There was more humor than sadness at Jones’ funeral Thursday at the Grand Ole Opry House as thousands gathered in Nashville — some arriving hours before sunrise — to pay their respects to the man whose voice has defined country music for more than half a century.
Friend after friend related stories of Jones’ kindness, his love for his widow, Nancy, who’s credited with helping him survive his personal demons later in life, and the funny little moments that will stick with them always.
Barbara Mandrell remembered the kindnesses he gave a scared 13-year-old girl just getting her start in the business. Former first lady Laura Bush remembered dumping quarter after quarter into the jukebox to hear “The Race Is On.” Wynonna Judd remembered his perfect hair and his friendship. And Vince Gill remembered the man who gave him the nickname “Sweet Pea,” a moniker he wasn’t sure he liked at first but now treasures.
“The great thing is every time someone calls me Sweet Pea, I’ll get to think about him,” Gill said before earning a standing ovation for his rendition of “Go Rest High on That Mountain” with Patty Loveless.
The nearly 3-hour memorial was attended by several major country stars and political figures. Nancy Jones sat flanked by Bush and Garth Brooks and Trisha Yearwood. Tennessee Gov. Bill Haslam spoke, as did former Arkansas Gov. Mike Huckabee. CBS host Bob Schieffer recalled a 2009 interview with Jones where the singer’s true personality seemed to show through.
“I came away feeling his whole life was a surprise to him and he never quite believed any of it,” Schieffer said.
Each of the stars who performed had a personal connection to Jones. Randy Travis, who was anointed a traditional country voice by Jones, sang “Amazing Grace,” a song Jones had once put his own personal stamp upon.
“When I heard him do this song, it literally gave me chills,” Travis said.
Paisley remembered Jones allowing him to house his first horse on the Jones family farm and the visits the two would have, then sang “Me & Jesus.” Kid Rock asked Nancy Jones to imagine Jones was actually singing as he performed “Best of Me,” before checking himself to the delight of the crowd.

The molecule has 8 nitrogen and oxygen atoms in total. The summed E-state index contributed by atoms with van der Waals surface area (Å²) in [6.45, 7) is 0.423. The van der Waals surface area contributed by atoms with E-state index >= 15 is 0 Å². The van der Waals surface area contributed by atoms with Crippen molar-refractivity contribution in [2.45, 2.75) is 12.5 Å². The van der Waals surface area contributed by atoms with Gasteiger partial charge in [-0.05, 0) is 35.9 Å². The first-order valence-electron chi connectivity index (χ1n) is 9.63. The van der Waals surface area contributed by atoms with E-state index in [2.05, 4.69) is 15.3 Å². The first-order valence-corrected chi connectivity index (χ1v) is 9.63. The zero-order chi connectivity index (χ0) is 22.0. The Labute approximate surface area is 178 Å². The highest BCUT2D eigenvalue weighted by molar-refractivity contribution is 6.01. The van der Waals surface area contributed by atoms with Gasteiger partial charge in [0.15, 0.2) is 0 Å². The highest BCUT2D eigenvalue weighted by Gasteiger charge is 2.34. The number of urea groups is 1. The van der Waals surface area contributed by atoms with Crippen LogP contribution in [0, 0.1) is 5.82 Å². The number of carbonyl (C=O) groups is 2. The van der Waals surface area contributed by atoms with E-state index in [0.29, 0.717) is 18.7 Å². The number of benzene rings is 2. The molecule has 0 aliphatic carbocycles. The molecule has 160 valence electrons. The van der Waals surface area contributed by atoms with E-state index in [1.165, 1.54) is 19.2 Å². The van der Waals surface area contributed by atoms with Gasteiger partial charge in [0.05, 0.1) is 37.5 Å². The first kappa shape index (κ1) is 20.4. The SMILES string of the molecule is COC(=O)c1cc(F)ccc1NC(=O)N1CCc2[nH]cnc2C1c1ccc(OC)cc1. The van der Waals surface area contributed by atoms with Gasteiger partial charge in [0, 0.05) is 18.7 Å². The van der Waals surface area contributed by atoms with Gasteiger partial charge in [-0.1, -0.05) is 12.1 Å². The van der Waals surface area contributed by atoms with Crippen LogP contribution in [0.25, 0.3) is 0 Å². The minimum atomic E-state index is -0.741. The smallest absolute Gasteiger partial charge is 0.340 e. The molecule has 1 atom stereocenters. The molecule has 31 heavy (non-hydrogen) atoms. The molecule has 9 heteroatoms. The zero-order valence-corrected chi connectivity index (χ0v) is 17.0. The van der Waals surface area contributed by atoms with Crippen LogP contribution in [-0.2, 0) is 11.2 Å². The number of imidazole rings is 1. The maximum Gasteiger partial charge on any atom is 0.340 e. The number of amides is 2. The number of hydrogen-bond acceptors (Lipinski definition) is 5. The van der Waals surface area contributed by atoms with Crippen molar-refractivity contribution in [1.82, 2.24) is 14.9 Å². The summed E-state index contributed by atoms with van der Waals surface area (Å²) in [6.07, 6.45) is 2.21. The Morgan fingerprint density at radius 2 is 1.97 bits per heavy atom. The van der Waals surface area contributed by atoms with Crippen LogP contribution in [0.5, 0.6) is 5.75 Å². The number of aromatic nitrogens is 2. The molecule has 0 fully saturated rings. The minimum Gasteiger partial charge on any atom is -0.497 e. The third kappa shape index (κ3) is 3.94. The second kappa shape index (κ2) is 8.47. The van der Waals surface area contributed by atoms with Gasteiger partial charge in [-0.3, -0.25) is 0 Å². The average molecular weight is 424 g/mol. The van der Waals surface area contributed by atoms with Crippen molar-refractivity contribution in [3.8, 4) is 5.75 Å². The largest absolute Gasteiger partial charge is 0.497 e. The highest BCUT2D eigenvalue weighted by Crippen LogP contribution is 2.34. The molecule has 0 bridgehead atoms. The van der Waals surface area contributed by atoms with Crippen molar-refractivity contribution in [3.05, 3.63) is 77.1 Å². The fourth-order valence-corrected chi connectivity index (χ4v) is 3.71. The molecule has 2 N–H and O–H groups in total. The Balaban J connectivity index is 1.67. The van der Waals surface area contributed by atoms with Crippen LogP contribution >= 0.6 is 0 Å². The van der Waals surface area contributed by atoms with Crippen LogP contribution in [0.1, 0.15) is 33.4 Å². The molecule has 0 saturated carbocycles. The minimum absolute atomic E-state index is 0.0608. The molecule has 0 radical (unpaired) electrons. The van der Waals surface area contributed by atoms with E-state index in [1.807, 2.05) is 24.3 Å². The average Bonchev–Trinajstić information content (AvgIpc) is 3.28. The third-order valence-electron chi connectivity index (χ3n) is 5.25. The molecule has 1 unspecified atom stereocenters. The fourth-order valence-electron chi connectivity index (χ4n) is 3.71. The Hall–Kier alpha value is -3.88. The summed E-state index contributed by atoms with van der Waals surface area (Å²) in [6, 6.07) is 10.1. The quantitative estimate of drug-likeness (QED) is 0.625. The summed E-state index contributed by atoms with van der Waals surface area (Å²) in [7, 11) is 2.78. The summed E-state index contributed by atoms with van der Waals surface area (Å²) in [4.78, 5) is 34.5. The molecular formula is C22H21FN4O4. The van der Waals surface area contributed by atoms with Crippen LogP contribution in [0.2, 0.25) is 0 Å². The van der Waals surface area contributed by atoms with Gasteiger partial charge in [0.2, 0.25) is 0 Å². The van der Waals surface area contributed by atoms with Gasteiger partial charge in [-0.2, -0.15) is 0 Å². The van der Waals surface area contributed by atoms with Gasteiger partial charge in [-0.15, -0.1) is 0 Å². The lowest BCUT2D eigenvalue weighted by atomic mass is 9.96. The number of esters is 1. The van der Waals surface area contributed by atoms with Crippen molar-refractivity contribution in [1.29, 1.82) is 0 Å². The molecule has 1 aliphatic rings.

“I know that’s a huge (leap of) imagination,” Kid Rock said with an embarrassed smile. “Unshaven, long-haired confused country hip-hop rock ‘n’ roller trying to sing George Jones.”
But it may have been Charlie Daniels who summed up Jones best in a long, beautifully rendered tribute. He noted Jones was probably the most imitated country singer of all time.
“George Jones’ voice was a rowdy Saturday night uproar at a back-street beer joint, the heartbroken wail of the one who wakes up to find the other side of the bed empty, the far-off lonesome whistle of the midnight train, the look in the eyes of a young bride as that ring is placed on her finger, the memories of a half-asleep old man dreaming about the good old days,” Daniels said. “Lost love, lost innocence, good and bad memories, and experiences that are just too much for a human being to deal with. He sang for us all, the non-stop partiers, the guys who are alone and the girl done wrong, the puppy lovers, the extrovert, the introvert and the guy at the end of the bar who never seems to go home ... George had a song for everybody.”
The funeral was broadcast live on cable music television channels CMT and GAC and — in a nod to simpler times when Jones was at his biggest — on all local television networks.
The Beaumont, Texas, native was in the midst of a farewell tour that was to have wrapped up with an all-star salute in November in Nashville when he died. He postponed two performances two weeks ago and entered the hospital with a fever and irregular blood pressure. He’d been ill off and on over the previous year.
Jones’ pure, matchless baritone defined the sound of country music for a half century, and his death brought universal reaction from the music community and fans. Known for hits like “Who’s Gonna Fill Their Shoes,” “White Lightning” and “He Stopped Loving Her Today,” which Alan Jackson used to close the memorial, Jones had No. 1s in four decades from the 1950s to the 1980s and “Possum” remained a popular figure in Music City until his death.
“Brother George taught us how to sing with a broken heart,” Gill said.
Paisley said even though Jones has passed on, his legacy is still there, ready to inspire. He urged young viewers who might be tuning in to check out Jones’ music.
“You must be thinking, ‘Boy, they’re making a ruckus,’” Paisley said. “I would encourage you if you don’t know him, go find him now. Go buy his records and see what all this ruckus is about because it’s worth it.”